Amniotic Archosaur Ancestors of Dinosaurs and Birds
This chapter focuses on the amniotic archosaur ancestors of dinosaurs and birds. Amphibians, reptiles, monotremes, and birds—frog, alligator, platypus, and chicken—all hatch from eggs and all boast backbones. Yet the eggs of amphibians, and many of their traits, are significantly different from those of others. Leo Lionni's story, An Extraordinary Egg, hides some fascinating evolutionary twists linking these creatures together while defining their differences. In between the lines lurks the incipient origin of earth's most monstrous creatures: the dinosaurs. This chapter first examines the ancestry of archosaurs before discussing prominent inherited traits that define subgroups within the amniotes such as crocodiles. It also considers the bone anatomy that provides the clues to the close relationship between birds and dinosaurs; the “dinochicken,” Tyrannosaurus chickensis, reconstructed from imaginary fossil evidence; and whether dinosaurs are not truly extinct, but only evolved to become smaller and more feathery than in the past.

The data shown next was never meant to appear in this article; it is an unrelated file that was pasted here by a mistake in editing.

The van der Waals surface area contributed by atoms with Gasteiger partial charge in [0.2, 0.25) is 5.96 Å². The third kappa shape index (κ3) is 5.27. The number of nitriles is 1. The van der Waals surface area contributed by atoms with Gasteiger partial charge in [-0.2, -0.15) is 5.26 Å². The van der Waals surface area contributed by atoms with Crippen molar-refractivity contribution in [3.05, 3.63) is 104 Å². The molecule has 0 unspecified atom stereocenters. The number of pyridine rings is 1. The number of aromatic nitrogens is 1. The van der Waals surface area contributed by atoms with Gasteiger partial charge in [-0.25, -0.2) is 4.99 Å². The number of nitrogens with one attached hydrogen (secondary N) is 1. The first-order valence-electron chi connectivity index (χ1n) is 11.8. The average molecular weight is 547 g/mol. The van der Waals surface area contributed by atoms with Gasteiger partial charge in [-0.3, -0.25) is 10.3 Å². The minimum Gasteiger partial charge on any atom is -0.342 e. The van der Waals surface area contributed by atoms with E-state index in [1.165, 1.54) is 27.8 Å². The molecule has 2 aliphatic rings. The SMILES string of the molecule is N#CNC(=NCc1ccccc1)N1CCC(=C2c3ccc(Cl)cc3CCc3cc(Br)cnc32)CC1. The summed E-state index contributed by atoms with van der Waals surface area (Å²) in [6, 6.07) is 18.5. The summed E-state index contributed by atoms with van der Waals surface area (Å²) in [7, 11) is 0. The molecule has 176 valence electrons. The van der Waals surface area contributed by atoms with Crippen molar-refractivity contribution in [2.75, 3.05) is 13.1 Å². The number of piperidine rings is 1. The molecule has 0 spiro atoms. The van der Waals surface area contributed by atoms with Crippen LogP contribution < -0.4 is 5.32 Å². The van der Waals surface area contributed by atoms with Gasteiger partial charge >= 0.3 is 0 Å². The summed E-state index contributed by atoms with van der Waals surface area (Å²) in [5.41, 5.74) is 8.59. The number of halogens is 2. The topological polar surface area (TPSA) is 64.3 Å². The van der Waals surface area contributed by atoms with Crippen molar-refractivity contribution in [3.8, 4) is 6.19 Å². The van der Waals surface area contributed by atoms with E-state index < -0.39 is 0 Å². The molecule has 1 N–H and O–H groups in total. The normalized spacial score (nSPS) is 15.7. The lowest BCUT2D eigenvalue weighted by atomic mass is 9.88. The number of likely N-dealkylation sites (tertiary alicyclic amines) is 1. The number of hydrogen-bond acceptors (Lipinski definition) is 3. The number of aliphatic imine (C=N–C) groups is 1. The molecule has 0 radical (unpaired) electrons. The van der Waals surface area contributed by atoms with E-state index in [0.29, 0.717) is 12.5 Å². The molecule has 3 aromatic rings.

Cornell Scholarship Online requires a subscription or purchase to access the full text of books within the service. Public users can however freely search the site and view the abstracts and keywords for each book and chapter.
If you think you should have access to this title, please contact your librarian.
To troubleshoot, please check our FAQs, and if you can't find the answer there, please contact us.